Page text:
The most famous piece of art on the Wall is probably the “Bruderkuss” from artist Dimitri Wrubel which shows Erich Honecker (GDR) and Leoni Breschnew (Soviet Union) kissing intensely. This socialist brother’s kiss was an official greeting amongst communists and socialists and was shown through a kiss on the mouth or cheek or a passionate hug. Even though Wrubels “Bruderkuss” became the symbol of Germanys U-turn and can still be found on thousands of souvenirs, the artist didn’t earn any money with his famous picture and until today, nobody is really interested in his other work. So in the end, he got famous but not rich at all.

We are very lucky to be situated really close to the East Side Gallery, meaning that you can experience a piece of German history hands-on within just 3 minutes: just walk down the Warschauer Straße towards Spree River and then you’ll see the former Wall.

If you want to find out more about the Berlin Wall, you should definitely visit the museum „Checkpoint Charlie“ – one of the most famous control points and border crossings of the city. In October 1961, Soviet and Allied armors stood face to face and officially started the Cold War. In today’s museum at Checkpoint Charlie, you can read stories about spectacular escape attempts and get detailed information on the history of the Wall.

Another advice from us is to visit the historical site on “Bernauer Straße” which shows an entirely maintained piece of the former “strip of death”. Here you can experience what the Wall looked like in the past, including old Wall pieces, documentation centers, memorials and the wide death stripe between the two former walls. From Industriepalast, you can get to the historical site by taking the tram M10 which stops directly in front of our door and brings you to the stop “Gedenkstätte Berliner Mauer” within 30 minutes.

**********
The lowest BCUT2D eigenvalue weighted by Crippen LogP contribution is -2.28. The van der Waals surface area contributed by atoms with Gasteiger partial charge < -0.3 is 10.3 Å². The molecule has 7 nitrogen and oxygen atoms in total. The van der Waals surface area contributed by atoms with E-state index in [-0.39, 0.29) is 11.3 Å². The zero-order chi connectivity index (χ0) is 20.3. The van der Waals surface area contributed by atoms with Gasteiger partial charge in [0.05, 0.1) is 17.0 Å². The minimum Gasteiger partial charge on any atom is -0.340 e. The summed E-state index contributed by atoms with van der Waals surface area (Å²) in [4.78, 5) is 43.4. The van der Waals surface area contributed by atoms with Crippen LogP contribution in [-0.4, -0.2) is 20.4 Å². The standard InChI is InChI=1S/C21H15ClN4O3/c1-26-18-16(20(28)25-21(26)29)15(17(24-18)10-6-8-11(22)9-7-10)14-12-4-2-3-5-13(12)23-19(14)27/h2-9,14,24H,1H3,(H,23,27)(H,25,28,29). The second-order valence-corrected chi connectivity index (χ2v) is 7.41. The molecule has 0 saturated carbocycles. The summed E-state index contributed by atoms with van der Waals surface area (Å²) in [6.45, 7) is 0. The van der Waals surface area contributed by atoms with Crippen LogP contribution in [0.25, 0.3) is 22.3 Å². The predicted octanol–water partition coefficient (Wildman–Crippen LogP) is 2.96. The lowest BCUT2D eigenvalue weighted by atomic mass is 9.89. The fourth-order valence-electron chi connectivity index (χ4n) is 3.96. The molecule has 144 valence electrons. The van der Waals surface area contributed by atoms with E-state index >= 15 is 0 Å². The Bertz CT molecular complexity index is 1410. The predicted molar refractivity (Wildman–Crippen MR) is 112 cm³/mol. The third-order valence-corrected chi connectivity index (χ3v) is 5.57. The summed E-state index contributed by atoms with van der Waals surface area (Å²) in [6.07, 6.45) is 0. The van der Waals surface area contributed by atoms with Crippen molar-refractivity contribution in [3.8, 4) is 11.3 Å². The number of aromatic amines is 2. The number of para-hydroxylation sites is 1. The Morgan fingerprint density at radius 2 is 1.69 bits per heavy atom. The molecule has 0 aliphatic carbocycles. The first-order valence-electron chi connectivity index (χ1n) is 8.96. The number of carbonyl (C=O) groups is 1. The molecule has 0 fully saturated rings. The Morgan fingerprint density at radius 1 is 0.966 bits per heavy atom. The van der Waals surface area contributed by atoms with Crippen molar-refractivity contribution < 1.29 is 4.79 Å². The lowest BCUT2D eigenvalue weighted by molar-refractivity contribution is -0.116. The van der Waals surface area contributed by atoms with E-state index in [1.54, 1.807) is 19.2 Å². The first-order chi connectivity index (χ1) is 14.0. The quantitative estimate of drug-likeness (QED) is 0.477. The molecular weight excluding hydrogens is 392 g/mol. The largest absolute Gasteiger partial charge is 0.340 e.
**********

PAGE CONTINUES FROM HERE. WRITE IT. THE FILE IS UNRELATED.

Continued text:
What happens on the 25th anniversary of the Wall Fall 2014?

If you are in Berlin during the same time next year, it is definitely worth staying in the city until 9th November. Next year on November 9th, the whole city will celebrate the 25th anniversary of the Wall Fall with creative and atmospheric events. There will be an impressive light installation made of balloons which will illuminate the entire course of the former Berlin Wall as a “symbol of hope for a world without walls”. Like that, you can take a walk along the former Berlin Wall and get an idea of its dimension. Furthermore, you can go up former watchtowers or do a guided cycling tour along the Wall path.

So, if you are in Berlin at that time of the year, it is a must to find out more about the Berlin Wall and its fall and to take a short walk around the corner of our Industriepalast Hostel to see the impressive East Side Gallery.

Simon Reuter (Blogger)

Simon Reuter (Blogger)

ist Wahlberliner aus Überzeugung und vielgereister Backpacker aus Leidenschaft. Als Rezeptionist erlebt er das Hostel-Leben an vorderster Front, als Blogger leitet er seit 2014 den Berlin-Blog des Industriepalast Hostels.
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is Berliner by choice and a passionate backpacker himself. As a receptionist he knows the real hostel life; as a blogger he's been writing for Industriepalast Hostel's Berlin blog since 2014.
Simon Reuter (Blogger)